Small Sea Creatures May Be the 'Canaries in the Coal Mine' of Climate Change

Feb 19, 2008
Small Sea Creatures May Be the 'Canaries in the Coal Mine' of Climate Change
Pteropod mollusc, Limacina helicina.

As oceans warm and become more acidic, ocean creatures are undergoing severe stress and entire food webs are at risk.

The information was presented by scientists at a press briefing on February 17 at the annual meeting of the American Association for the Advancement of Science in Boston.

Gretchen Hofmann, associate professor of biology at the University of California, Santa Barbara, has just returned from a research mission to Antarctica where she collected pteropods, tiny marine snails the size of a lentil, that she refers to as the "potato chip" of the oceans because they are eaten widely by so many species. The National Science Foundation's Office of Polar Programs funded the expedition.

Pteropods are eaten by fish that are in turn consumed by other animals, such as penguins. As these small creatures are stressed by an increasingly acidic ocean, due to the build-up of carbon dioxide in the atmosphere, they are less able to cope with a warmer ocean.

"These animals are not charismatic but they are talking to us just as much as penguins or polar bears," said Hofmann. "They are harbingers of change. It's possible by 2050 they may not be able to make a shell anymore. If we lose these organisms, the impact on the food chain will be catastrophic."

Hofmann is a molecular ecologist who studies how genes go off and on as certain marine animals work to make their calcium carbonate shells from the seawater they live in. She characterized her recent trip to Antarctica as an urgent research mission.

She has performed extensive studies of the sea urchin that lives in the kelp forests of California. Sea urchins are a vital part of the food web and play a major economic role in California fisheries, since the roe of the sea urchin is a valuable sushi called "uni."

Hofmann explained that as marine invertebrates deal with increasing acidity, the larvae have to "re-tune" their metabolism in order to still make a shell. But this is done at a cost. The physiological changes that are a response to the acidity make the animals less able to withstand warmer waters, and they are smaller.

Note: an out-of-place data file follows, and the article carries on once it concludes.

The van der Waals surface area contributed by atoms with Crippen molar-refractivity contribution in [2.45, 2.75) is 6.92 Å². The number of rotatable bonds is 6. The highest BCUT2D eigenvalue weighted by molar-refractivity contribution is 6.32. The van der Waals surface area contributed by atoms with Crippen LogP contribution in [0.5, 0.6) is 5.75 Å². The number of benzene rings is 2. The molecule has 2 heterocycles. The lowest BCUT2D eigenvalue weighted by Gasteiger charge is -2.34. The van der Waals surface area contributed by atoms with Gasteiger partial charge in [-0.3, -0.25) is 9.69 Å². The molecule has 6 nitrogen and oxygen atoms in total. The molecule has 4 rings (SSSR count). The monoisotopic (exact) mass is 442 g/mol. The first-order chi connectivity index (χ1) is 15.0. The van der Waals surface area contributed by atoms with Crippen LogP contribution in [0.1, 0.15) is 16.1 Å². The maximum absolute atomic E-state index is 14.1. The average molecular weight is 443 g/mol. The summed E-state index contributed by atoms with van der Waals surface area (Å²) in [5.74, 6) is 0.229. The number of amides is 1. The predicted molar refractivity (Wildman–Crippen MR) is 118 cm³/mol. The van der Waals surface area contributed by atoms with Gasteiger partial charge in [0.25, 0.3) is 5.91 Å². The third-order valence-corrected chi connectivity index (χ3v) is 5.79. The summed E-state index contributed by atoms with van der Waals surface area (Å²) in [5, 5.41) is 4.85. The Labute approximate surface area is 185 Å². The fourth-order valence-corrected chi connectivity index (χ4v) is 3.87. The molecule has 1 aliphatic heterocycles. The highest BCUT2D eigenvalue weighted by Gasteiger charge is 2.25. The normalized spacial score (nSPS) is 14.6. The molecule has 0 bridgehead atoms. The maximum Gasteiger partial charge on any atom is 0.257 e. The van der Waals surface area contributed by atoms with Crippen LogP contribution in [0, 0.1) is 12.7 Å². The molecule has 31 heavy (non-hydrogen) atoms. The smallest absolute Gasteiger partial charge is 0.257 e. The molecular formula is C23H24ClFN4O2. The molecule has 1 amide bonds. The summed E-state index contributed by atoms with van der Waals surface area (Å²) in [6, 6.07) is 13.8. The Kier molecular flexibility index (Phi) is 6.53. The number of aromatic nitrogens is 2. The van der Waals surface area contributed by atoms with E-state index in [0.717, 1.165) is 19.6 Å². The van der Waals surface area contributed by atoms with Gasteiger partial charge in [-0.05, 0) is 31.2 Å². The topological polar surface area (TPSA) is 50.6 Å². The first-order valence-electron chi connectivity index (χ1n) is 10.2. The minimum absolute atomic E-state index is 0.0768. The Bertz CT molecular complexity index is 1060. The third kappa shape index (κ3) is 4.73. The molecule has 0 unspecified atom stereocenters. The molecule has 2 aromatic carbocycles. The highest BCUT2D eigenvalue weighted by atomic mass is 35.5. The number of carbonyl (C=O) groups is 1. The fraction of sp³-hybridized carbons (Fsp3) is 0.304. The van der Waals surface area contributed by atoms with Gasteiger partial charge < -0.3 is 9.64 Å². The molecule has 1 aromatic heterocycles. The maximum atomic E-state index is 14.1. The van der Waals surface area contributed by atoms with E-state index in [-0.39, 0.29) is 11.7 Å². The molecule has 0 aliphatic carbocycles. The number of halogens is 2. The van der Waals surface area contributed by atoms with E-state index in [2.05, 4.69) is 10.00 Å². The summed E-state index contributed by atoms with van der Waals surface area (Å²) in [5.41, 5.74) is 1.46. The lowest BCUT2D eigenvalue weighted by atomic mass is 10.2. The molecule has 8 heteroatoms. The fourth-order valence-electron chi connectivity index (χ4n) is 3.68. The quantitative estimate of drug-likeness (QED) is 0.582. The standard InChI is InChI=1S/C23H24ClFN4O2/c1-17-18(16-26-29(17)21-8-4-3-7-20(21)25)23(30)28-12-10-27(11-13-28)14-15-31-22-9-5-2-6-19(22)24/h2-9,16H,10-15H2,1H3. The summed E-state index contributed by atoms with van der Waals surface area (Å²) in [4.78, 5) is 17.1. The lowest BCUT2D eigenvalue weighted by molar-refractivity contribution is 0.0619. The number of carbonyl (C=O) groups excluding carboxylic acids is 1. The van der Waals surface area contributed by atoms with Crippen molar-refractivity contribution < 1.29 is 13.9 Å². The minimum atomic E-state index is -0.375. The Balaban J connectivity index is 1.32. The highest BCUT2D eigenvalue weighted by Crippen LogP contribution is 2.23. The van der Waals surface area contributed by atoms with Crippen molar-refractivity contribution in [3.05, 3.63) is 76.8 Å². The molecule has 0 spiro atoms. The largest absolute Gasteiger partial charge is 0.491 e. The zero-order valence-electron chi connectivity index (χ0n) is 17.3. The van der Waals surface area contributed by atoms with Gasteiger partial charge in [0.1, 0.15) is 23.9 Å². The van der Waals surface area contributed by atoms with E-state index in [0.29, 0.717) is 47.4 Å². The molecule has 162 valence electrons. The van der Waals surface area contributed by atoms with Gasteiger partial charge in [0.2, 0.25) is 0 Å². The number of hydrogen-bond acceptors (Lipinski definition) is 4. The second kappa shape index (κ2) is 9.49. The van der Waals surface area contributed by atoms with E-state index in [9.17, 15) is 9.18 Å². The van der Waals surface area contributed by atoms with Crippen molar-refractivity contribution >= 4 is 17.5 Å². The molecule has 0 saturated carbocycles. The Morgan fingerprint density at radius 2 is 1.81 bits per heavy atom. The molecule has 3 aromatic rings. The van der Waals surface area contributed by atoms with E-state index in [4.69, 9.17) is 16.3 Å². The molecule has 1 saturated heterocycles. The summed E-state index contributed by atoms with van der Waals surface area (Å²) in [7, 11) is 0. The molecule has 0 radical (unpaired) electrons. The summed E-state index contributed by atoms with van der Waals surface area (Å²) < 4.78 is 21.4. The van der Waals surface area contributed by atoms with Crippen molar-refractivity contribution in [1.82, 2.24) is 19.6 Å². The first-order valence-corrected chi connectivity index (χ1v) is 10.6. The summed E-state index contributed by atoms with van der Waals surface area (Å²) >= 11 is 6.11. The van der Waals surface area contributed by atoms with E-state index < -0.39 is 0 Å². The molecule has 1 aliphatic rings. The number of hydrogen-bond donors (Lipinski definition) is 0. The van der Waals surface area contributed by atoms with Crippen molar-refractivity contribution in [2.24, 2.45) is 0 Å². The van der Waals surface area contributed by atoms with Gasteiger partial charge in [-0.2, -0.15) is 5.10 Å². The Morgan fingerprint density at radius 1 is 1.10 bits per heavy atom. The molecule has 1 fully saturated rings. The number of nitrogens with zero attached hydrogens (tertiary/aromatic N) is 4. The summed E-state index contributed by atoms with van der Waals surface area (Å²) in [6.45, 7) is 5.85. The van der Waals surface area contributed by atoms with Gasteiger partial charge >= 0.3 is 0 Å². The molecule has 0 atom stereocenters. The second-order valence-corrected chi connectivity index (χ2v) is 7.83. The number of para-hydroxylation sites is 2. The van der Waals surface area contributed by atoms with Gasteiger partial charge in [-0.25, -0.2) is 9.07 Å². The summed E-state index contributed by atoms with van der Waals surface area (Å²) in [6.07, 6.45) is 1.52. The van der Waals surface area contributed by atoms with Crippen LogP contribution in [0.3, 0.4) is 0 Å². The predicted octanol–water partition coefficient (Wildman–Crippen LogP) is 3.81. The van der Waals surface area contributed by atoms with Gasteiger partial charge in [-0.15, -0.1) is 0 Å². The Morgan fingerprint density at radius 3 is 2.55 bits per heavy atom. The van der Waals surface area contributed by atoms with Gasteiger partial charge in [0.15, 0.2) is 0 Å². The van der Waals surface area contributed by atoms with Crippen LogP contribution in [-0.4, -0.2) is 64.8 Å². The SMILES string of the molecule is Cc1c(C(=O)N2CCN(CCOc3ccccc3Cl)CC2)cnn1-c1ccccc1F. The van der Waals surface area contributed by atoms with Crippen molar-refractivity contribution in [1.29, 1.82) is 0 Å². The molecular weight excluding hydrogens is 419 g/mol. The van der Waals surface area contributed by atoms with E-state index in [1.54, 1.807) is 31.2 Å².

"These observations suggest that the ‘double jeopardy' situation –– warming and acidifying seas –– will be a complex environment for future marine organisms," she said.

Hofmann is studying levels of carbon dioxide that would result from what the Intergovernmental Panel on Climate Change (IPCC) predicts would occur if humanity continues on a "business as usual" scenario projected out to the year 2100.

Source: UCSB

Explore further: Italian olive tree disease stumps EU

add to favorites email to friend print save as pdf

Related Stories

Mercury pollution danger for arctic ivory gulls

Mar 20, 2015

A paper in Proceedings of the Royal Society B today says that mercury levels in arctic ivory gulls have risen almost 50 fold over the last 130 years. Scientists think this increase in mercury pollutants could ...

Feds document seabird loss in North Pacific waters

Mar 19, 2015

The number of seabirds, including gulls, puffins and auklets, has dropped significantly in the Gulf of Alaska and northeast Bering Sea, a possible consequence of warmer waters, according to a preliminary ...

Arctic sea ice hits record low

Mar 19, 2015

Arctic sea ice has reached its lowest winter point since satellite observations began in the late 1970s, raising concerns about faster ice melt and rising seas due to global warming, US officials said Thursday.

Unique animal communities may need special protection

Mar 18, 2015

New Zealand's underwater mountains are home to unique animal communities which need careful environmental management, research from Victoria University of Wellington and the National Institute of Water & ...

Recommended for you

Italian olive tree disease stumps EU

21 hours ago

EU member states are divided on how to stop the spread of a disease affecting olive trees in Italy that could result in around a million being cut down, officials said Friday.

China starts relocating endangered porpoises: Xinhua

Mar 27, 2015

Chinese authorities on Friday began relocating the country's rare finless porpoise population in a bid to revive a species threatened by pollution, overfishing and heavy traffic in their Yangtze River habitat, ...

A long-standing mystery in membrane traffic solved

Mar 27, 2015

In 2013, James E. Rothman, Randy W. Schekman, and Thomas C. Südhof won the Nobel Prize in Physiology or Medicine for their discoveries of molecular machineries for vesicle trafficking, a major transport ...

User comments : 1

Adjust slider to filter visible comments by rank

Display comments: newest first

RAL
1 / 5 (1) Feb 19, 2008
This explains why the oceans of the world became void of all life when the temperatures were so warm that Greenland was being farmed.

I guess the only way these projects get funded or published anymore is by promising an "alarming tie-in with Anthropogenic Global Warming".

Please sign in to add a comment. Registration is free, and takes less than a minute. Read more

Click here to reset your password.
Sign in to get notified via email when new comments are made.